PM Shehbaz withdraws foreign affairs portfolio from Tariq Fatemi

Published April 21, 2022
This file photo shows Tariq Fatemi. — AP/File
This file photo shows Tariq Fatemi. — AP/File

Prime Minister Shehbaz Sharif on Wednesday withdrew the foreign affairs portfolio from Tariq Fatemi a day after appointing him as his special assistant on foreign affairs.

According to a Cabinet Division notification, a copy of which is available with Dawn.com, Fatemi will continue to serve as a special assistant to the prime minister (SAPM) without a portfolio and has been granted the additional status of a minister of state.

"In partial modification of this Division's earlier notification of even number dated April 20, 2022, the prime minister, in terms of rule 4(6) of the Rules of Business, 1973, read with serial number 1A of Schedule V-A of the said Rules, has been please to appoint Syed Tariq Fatemi as 'Special Assistant to the Prime Minister' and grant him the status of minister of state," the notification dated April 20 read.

Fatemi, seen as a close aide of PML-N supremo Nawaz Sharif, was not initially made part of Shehbaz’s cabinet — which took oath on Tuesday after days of deliberations between the premier and his coalition partners.

At the time, a source in the PML-N had told Dawn that there was a divide within the party over the selection of cabinet members and distribution of portfolios among them. According to the source, several of Nawaz's closest aides — including Fatemi — were apparently sidelined.

The next day, Fatemi was inducted in the cabinet as a special assistant and was assigned the portfolio of foreign affairs. But just 24 hours later, the premier withdrew that portfolio from him.

In what seemed like a move to appease the experienced diplomat, the new notification upgraded Fatemi’s status to that of a minister of state but no new portfolio was assigned to him.

Fatemi had served as the SAPM on foreign affairs during the previous PML-N government under Nawaz but was removed in 2017 for his alleged role in 'Dawn leaks' — a story published in Dawn that reported the details of a high-level civil-military meeting discussing the issue of banned outfits operating in Pakistan.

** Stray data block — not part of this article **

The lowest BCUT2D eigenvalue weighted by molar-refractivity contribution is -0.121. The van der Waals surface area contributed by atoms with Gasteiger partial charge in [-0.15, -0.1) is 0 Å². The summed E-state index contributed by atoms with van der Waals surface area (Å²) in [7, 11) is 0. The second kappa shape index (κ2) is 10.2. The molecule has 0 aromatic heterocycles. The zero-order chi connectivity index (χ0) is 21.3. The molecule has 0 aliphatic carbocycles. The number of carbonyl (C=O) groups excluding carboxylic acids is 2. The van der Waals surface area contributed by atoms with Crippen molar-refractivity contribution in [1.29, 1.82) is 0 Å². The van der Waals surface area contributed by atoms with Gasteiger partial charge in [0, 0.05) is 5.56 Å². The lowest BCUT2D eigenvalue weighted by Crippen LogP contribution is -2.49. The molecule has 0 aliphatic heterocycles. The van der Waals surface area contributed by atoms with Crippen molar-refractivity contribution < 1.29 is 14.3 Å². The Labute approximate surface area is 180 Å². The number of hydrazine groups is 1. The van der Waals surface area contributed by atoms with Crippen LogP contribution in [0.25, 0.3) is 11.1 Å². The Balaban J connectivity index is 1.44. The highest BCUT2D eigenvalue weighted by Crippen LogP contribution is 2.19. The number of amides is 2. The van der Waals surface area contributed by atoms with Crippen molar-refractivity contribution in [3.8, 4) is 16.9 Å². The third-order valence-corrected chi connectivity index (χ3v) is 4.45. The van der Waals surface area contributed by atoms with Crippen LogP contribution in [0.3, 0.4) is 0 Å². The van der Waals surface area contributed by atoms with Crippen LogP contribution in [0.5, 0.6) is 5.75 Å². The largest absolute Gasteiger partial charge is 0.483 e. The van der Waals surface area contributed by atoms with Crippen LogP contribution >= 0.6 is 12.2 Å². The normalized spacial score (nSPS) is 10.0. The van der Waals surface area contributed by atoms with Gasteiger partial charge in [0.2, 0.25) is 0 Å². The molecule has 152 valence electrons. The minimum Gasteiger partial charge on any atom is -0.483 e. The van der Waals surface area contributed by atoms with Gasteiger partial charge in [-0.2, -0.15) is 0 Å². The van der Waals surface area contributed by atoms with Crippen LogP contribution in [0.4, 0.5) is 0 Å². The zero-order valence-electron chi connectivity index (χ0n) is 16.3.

The Prime Minister's Office had initially rejected the story, but the military had mounted pressure to demand a probe into the matter to determine those involved in disclosing the details of the meeting, which it said was related to the country’s national security.

In an Editor's note, published on October 11, 2016, Dawn had clarified its position and stated on the record that the story “was verified, cross-checked and fact-checked”.

A committee was then formed by the government to probe the October 6, 2016, story and to identify the persons responsible for disclosing the details of the meeting to Cyril Almeida, who reported the story.

Nawaz’s information minister, Pervaiz Rasheed, resigned from his role after the PM’s Office said “evidence available so far points to a lapse on part of the information minister, who has been directed to step down from the office to enable holding of an independent and detailed inquiry”.

After the findings, which were not made public, then-PM Nawaz issued directives for the removal of Fatemi as his special assistant on foreign affairs. A senior information ministry official was also removed in line with the recommendations of the committee.

For his part, Fatemi had rejected the allegations levelled against him in a farewell letter and stated that the suggestions were hurtful to someone who had served Pakistan for nearly five decades.

During the entire saga, ties between the PML-N government and the military were visibly strained.

Following the PM Office notification on Fatemi's removal, the Inter-Services Public Relations (ISPR) had said the Army "rejected" the notification, terming it "incomplete".

"Notification on Dawn Leak is incomplete and not in line with recommendations by the Inquiry Board. Notification is rejected," the ISPR had tweeted.

However, the military later "withdrew" the tweet and said it was "not aimed at any government office or person".

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